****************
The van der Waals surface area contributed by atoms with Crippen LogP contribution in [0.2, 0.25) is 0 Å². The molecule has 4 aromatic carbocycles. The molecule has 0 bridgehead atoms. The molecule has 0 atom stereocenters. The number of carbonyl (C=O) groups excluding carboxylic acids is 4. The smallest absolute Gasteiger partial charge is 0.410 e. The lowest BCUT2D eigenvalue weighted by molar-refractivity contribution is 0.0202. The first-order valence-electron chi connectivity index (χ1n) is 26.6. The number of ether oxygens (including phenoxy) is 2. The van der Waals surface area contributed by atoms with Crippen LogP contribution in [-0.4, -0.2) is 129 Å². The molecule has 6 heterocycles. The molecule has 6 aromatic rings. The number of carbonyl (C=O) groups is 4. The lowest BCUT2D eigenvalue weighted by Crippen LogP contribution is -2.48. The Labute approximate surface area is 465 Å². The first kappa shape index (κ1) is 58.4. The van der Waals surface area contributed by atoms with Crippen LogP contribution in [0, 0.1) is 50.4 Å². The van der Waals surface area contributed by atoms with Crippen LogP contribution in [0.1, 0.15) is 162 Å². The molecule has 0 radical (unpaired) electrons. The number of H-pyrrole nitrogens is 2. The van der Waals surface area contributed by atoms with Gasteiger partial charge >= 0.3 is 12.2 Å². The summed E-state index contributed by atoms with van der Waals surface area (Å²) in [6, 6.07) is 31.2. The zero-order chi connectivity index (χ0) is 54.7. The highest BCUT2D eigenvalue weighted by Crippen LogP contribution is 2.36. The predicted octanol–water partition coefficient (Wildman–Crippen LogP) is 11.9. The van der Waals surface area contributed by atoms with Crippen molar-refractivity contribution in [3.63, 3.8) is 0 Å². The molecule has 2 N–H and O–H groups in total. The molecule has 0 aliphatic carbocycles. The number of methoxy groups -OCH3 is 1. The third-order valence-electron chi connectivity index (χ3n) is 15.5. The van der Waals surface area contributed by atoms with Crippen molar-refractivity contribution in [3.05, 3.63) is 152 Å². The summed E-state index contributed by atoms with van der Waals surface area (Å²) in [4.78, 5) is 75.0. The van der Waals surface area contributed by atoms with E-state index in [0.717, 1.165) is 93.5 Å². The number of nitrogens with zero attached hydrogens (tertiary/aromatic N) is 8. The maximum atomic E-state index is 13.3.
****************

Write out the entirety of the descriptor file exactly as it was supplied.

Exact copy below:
The van der Waals surface area contributed by atoms with Crippen LogP contribution in [0.2, 0.25) is 0 Å². The molecule has 4 aromatic carbocycles. The molecule has 0 bridgehead atoms. The molecule has 0 atom stereocenters. The number of carbonyl (C=O) groups excluding carboxylic acids is 4. The smallest absolute Gasteiger partial charge is 0.410 e. The lowest BCUT2D eigenvalue weighted by molar-refractivity contribution is 0.0202. The first-order valence-electron chi connectivity index (χ1n) is 26.6. The number of ether oxygens (including phenoxy) is 2. The van der Waals surface area contributed by atoms with Crippen LogP contribution in [-0.4, -0.2) is 129 Å². The molecule has 6 heterocycles. The molecule has 6 aromatic rings. The number of carbonyl (C=O) groups is 4. The lowest BCUT2D eigenvalue weighted by Crippen LogP contribution is -2.48. The Labute approximate surface area is 465 Å². The first kappa shape index (κ1) is 58.4. The van der Waals surface area contributed by atoms with Crippen LogP contribution in [0, 0.1) is 50.4 Å². The van der Waals surface area contributed by atoms with Crippen LogP contribution in [0.1, 0.15) is 162 Å². The molecule has 0 radical (unpaired) electrons. The number of H-pyrrole nitrogens is 2. The van der Waals surface area contributed by atoms with Gasteiger partial charge >= 0.3 is 12.2 Å². The summed E-state index contributed by atoms with van der Waals surface area (Å²) in [6, 6.07) is 31.2. The zero-order chi connectivity index (χ0) is 54.7. The highest BCUT2D eigenvalue weighted by Crippen LogP contribution is 2.36. The predicted octanol–water partition coefficient (Wildman–Crippen LogP) is 11.9. The van der Waals surface area contributed by atoms with Crippen molar-refractivity contribution in [3.63, 3.8) is 0 Å². The molecule has 2 N–H and O–H groups in total. The molecule has 0 aliphatic carbocycles. The number of methoxy groups -OCH3 is 1. The third-order valence-electron chi connectivity index (χ3n) is 15.5. The van der Waals surface area contributed by atoms with Crippen molar-refractivity contribution in [3.05, 3.63) is 152 Å². The summed E-state index contributed by atoms with van der Waals surface area (Å²) in [4.78, 5) is 75.0. The van der Waals surface area contributed by atoms with E-state index in [0.717, 1.165) is 93.5 Å². The number of nitrogens with zero attached hydrogens (tertiary/aromatic N) is 8. The maximum atomic E-state index is 13.3.